Brian W. Matthews grew up in a small town in southeastern Michigan, the son of a policeman father and a factory worker mother. After graduating from high school, he worked his way through college, earned degrees in microbiology and psychology, and subsequently worked for over a decade as a child therapist. That changed in 2000, when he switched careers. He currently works as a financial planner and writes novels in his free time. The Conveyance is his third novel.
Book description: The Conveyance is about the secrets we hide from others and the troubles that arise when they are exposed. In the book, child therapist Dr. Brad Jordan is thrown into a series of tragedies when one of his patients begins exhibiting bizarre behavior, which then spreads to his wife and his best friends. Together with Frank Swinicki, a police detective, he doggedly pursues a trail of madness and murder until he uncovers a sinister conspiracy long kept secret from the world, one that could threaten the existence of the human race.
Why don’t you begin by telling us a little about your writing background?
I took a creative writing class in college. I had been a voracious reader for years and was interested in how this whole writing process worked. I did quite well in the class and received many compliments, but I never pursued it as a career. In the years that followed, I wrote off and on, mostly short stories and only for my own pleasure. I was exploring the craft, and as such, they were not good. I fervently hope they never see the light of day.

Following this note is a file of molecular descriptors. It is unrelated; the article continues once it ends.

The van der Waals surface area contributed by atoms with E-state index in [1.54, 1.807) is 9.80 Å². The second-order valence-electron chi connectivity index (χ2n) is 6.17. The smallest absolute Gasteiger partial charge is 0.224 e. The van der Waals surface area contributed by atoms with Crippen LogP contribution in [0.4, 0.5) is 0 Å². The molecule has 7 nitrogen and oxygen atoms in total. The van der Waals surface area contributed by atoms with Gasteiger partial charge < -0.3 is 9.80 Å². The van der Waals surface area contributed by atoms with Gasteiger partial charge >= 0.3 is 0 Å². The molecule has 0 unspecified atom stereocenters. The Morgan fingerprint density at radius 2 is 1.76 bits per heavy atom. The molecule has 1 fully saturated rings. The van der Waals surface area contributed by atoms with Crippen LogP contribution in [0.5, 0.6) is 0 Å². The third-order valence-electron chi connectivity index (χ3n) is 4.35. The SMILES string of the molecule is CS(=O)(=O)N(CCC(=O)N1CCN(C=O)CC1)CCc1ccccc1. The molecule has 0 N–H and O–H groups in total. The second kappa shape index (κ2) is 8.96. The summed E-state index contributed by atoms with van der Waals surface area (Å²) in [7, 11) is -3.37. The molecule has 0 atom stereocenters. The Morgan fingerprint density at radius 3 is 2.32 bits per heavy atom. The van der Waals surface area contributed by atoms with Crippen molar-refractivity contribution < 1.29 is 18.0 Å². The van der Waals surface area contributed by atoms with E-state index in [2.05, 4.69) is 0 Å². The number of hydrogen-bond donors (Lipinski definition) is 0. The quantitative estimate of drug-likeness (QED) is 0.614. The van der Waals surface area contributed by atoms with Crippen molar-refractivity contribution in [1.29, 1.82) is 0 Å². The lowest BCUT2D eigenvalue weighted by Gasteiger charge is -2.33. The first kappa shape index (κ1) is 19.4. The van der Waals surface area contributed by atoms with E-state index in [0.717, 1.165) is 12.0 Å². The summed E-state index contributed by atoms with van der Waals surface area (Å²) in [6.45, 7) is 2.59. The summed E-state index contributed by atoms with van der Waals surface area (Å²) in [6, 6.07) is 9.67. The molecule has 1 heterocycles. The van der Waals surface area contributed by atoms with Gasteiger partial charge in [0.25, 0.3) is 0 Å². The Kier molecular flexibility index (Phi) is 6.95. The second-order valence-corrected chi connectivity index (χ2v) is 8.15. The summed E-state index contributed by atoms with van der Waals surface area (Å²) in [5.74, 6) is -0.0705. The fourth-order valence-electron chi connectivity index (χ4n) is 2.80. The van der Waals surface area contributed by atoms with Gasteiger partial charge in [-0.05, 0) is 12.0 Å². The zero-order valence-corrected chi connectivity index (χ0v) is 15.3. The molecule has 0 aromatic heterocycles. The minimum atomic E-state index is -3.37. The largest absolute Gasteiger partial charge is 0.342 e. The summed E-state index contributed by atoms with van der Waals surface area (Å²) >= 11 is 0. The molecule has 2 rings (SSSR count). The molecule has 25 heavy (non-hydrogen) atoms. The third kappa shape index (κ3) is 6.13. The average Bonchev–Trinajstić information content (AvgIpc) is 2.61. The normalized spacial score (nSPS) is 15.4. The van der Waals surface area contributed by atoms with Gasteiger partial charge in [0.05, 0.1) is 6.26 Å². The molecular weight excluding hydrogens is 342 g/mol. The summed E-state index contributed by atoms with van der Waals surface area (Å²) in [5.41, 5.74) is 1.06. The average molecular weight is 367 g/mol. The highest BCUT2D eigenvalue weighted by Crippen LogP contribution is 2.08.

When did you decide you wanted to become an author?
In 2010, a friend asked me to contribute a story for a cyberpunk anthology. I enjoyed the experience so much that I decided to write a book. Forever Man was published in 2012. I now have two more books out and am working on the fourth.
Few people can make a living solely on writing, and if you’re lucky enough to be one of them, it likely took years before you hit it big. I’ve only been writing professionally for a handful of years and haven’t yet reached the level of success needed to be financially secure. So yes, I do have a job besides writing. I own a financial planning firm and work in the personal financial planning field.
Were you an avid reader as a child? What type of books did you enjoy reading?
I wasn’t until I reached about sixteen. Then my reading took off. My first love back then was epic fantasy. I read J.R.R. Tolkien, Raymond Feist, and Stephen R. Donaldson. Then I sort of branched off into science fiction, and eventually horror. It is with horror that I feel most comfortable, with authors like Stephen King, Robert McCammon, and James Herbert. But I really relate to Clive Barker’s work. His way with words is so beautiful. I aspire to that level of craftsmanship.
Tell us a bit about your latest book, and what inspired you to write such a story.
I spent years as a child therapist, during which time I saw how dangerous love can be if it is misplaced or toxic. Children suffer so much at the hands of abusive or disturbed parents who profess to love them yet inflict extreme pain in the name of that love. I wanted to bring some of that experience into a book, yet stay with the horror/science fiction genre. The Conveyance explores the moral hazards of love and how the secrets we keep can destroy our lives or the lives of those about whom we care the most.
What was your goal when writing this book?